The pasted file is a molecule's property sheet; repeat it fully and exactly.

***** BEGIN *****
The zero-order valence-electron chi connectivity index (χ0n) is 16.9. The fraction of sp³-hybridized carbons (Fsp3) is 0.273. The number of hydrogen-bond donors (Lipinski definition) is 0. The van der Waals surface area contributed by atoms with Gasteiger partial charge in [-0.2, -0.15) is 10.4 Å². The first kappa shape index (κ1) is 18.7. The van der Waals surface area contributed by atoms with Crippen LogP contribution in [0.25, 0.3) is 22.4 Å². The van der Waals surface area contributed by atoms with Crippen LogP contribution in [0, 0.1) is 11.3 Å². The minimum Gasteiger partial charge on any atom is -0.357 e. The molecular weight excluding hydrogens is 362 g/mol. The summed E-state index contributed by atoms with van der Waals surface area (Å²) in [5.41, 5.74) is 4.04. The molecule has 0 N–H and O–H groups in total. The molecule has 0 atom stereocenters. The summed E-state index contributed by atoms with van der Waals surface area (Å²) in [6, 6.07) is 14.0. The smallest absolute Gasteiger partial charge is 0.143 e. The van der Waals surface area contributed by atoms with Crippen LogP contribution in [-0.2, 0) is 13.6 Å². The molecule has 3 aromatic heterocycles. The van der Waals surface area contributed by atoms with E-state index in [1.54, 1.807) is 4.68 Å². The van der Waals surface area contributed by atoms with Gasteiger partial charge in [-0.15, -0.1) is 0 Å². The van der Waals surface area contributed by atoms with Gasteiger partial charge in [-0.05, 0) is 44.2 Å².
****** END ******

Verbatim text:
The zero-order valence-electron chi connectivity index (χ0n) is 16.9. The fraction of sp³-hybridized carbons (Fsp3) is 0.273. The number of hydrogen-bond donors (Lipinski definition) is 0. The van der Waals surface area contributed by atoms with Gasteiger partial charge in [-0.2, -0.15) is 10.4 Å². The first kappa shape index (κ1) is 18.7. The van der Waals surface area contributed by atoms with Crippen LogP contribution in [0.25, 0.3) is 22.4 Å². The van der Waals surface area contributed by atoms with Crippen LogP contribution in [0, 0.1) is 11.3 Å². The minimum Gasteiger partial charge on any atom is -0.357 e. The molecular weight excluding hydrogens is 362 g/mol. The summed E-state index contributed by atoms with van der Waals surface area (Å²) in [5.41, 5.74) is 4.04. The molecule has 0 N–H and O–H groups in total. The molecule has 0 atom stereocenters. The summed E-state index contributed by atoms with van der Waals surface area (Å²) in [6, 6.07) is 14.0. The smallest absolute Gasteiger partial charge is 0.143 e. The van der Waals surface area contributed by atoms with Crippen LogP contribution in [-0.2, 0) is 13.6 Å². The molecule has 3 aromatic heterocycles. The van der Waals surface area contributed by atoms with E-state index in [1.54, 1.807) is 4.68 Å². The van der Waals surface area contributed by atoms with Gasteiger partial charge in [-0.15, -0.1) is 0 Å². The van der Waals surface area contributed by atoms with Gasteiger partial charge in [-0.05, 0) is 44.2 Å².